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Local Film Needs Funding

Mineola resident Nugent Cantileno is one of many local residents that will be producing The Last Taxi Driver, a short film created Debra Markowitz and John Marean of North Merrick. The production took to the web to find funding for the film, using indiegogo.com, an international crowdfunding site where anyone can raise money for film, music, art, charity, small businesses, gaming, theater, etc.

 

The Last Taxi Driver is a dark horror comedy about one man’s determination to retain his career as a taxi driver and refusal to give up when most of his customers are eaten by zombies. The taxi driver will be played by Robert Clohessy (Blue Bloods, Wolf of Wall

Street) and Violet will be played by Emily Jackson (Fringe, Incarnate). The film will be shot in East Meadow.

 

When Markowitz wrote the screenplay for the film, she and Marean discussed different people who could play the roles.  Then Markowitz spoke to her filmmaker friends, and the wheels started turning.

 

“The most exciting thing about The Last Taxi Driver is the collaboration between all the Long Island filmmakers,” Markowitz said. “It’s wonderful to work with all of these talented, creative individuals on one project.”

 

 Markowitz and The Majors Productions explored the possibility of producing this dark comedic horror film on Long Island.

 

Marean and his producing partner, Cecily Mihok-Trenka (Rapier Wit Films of Merrick) got involved in the production, and it became even more of a reality.  Steve Sage of Steve Sage Productions jumped on the bandwagon with his Red camera.

 

Kory Diskin of Roslyn Heights served as production designer.  while Glen Cove native Regina Hardy came on to assist as second assistant director. Helene Schulman signed on as set photographer/videographer.

 

To raise the money to shoot the film, acting friends Christina Wood, John Thomassen, Stan Adams, Cheryl Martin and Ingrid Dodd acted in the promotional video without even rehearsing to stir attention for the project.

 

For more information, to donate and to see the promotional video, please go to www.indiegogo.com/projects/the-last-taxi-driver/x/52224 or email This e-mail address is being protected from spambots. You need JavaScript enabled to view it .


News

In a typical Long Island community packed with houses and backyards, there are a couple of acres of open land of community gardens where people are growing basil and dahlias and roses and cabbages—people like Terry Dunckey of Westbury and Peg Woerner of Great Neck, tending their small plots and helping to promote sustainable and organic practices.

East Meadow Farm, off Merrick Avenue, is owned by Nassau County and operated by Cornell Cooperative Extension (CCE) of Nassau County. Previously it was a family-owned farm that was purchased by the county through the Environment Bond Act Program, a $150 million program that called for, among several mandates, the preservation of 400 acres of open space. In 2009, CCE of Nassau was awarded the lease to the land and in January 2012 took possession of the property. East Meadow Farm is a place where we can get the best advice on how to make our gardens grow without harming the earth. Part of the CCE’s original proposal was the establishment of a farmer’s market and, now, the market is open two days a week, a place to purchase organic vegetables and flowers during the growing season.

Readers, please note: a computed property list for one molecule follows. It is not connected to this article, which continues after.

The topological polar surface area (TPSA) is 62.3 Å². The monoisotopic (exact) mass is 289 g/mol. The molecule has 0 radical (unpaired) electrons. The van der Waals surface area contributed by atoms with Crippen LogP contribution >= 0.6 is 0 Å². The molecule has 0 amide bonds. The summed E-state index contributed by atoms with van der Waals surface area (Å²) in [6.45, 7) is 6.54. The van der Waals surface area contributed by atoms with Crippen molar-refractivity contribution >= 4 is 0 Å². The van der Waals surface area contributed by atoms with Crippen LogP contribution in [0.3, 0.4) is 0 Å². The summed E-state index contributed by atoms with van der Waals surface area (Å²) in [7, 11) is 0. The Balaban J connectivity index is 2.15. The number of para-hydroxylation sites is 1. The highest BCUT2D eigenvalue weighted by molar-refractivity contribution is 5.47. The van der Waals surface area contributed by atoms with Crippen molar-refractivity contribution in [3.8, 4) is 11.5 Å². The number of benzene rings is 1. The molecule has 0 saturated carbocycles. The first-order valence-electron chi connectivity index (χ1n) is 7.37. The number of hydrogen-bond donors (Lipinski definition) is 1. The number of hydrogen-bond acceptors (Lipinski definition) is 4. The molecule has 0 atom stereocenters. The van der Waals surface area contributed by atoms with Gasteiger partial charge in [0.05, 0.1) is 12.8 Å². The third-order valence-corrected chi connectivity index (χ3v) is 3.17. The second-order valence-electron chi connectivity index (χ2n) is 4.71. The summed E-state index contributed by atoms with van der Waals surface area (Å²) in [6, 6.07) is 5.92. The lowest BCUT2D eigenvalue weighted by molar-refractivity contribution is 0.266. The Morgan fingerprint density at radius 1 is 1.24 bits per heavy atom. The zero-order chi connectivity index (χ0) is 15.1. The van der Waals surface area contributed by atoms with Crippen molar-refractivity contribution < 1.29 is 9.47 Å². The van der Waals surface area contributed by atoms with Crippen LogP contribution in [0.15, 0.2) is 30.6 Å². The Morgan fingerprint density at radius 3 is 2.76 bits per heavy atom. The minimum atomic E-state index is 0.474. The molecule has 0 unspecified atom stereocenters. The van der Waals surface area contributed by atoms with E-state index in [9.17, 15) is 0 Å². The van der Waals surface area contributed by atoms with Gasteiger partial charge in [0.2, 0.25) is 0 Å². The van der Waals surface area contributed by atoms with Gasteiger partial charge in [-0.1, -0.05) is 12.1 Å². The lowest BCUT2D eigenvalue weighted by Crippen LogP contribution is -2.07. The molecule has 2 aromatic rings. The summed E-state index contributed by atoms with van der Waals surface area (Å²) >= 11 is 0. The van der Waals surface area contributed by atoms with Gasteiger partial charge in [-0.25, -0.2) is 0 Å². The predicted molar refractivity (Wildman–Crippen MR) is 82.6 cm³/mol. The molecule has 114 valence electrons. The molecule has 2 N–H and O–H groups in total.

Drivers—get ready to slow down. Nassau County is currently in the process of installing school zone speed cameras in an effort to enhance safety by encouraging drivers to travel with caution, as well as support law enforcement efforts to crack down on violators and prevent accidents caused by speeding.

Nassau County officials say they’re still investigating locations in the Mineola School District, while leaning towards installing cameras near the North Side or Willets Road schools in the East Williston School District. Cameras could begin operation in September.


Sports

Nobody wants to make excuses, but sometimes when the injury bug hits, it’s impossible to overcome. Mineola Mustangs football head coach Dan Guido, entering his 28th season at helm, knows the injuries were the cause for their first-round defeat at the hands of the West Hempstead Rams last November.

“There was too many injuries on the offensive line last season,” said Guido. “It was supposed to be our strength and it ended up being a weak link by the end of the season.”

Even with those injuries, the Mustangs went 4-4 during the regular season.

The BU15 Mineola Revolution were crowned champions of the Roar at the Shore Tournament 2014 in West Islip on Aug. 10. After dropping the opener 2-0 against North Valley Stream, Mineola bounced back to beat Freeport Premiere 2-1.

The Revolution’s offense exploded in the third game as they beat West Islip 7-0. Mineola’s final game pitted them against Quickstrike FC, which entered the contest without a loss and within a point of winning the tournament.


Calendar

Zoning Meeting

Thursday, Aug. 28

Mineola Village Meeting

Wednesday, Sept. 3

School Board Meeting

Thursday, Sept. 4



Columns

1959: The Year The Music Stopped Playing
Written by Michael A. Miller, mmillercolumn@gmail.com

The Eccentric Heiress Of ‘Empty Mansions’
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Yellow Margarine And A Pitch For The Ages
Written by Michael A. Miller, mmillercolumn@gmail.com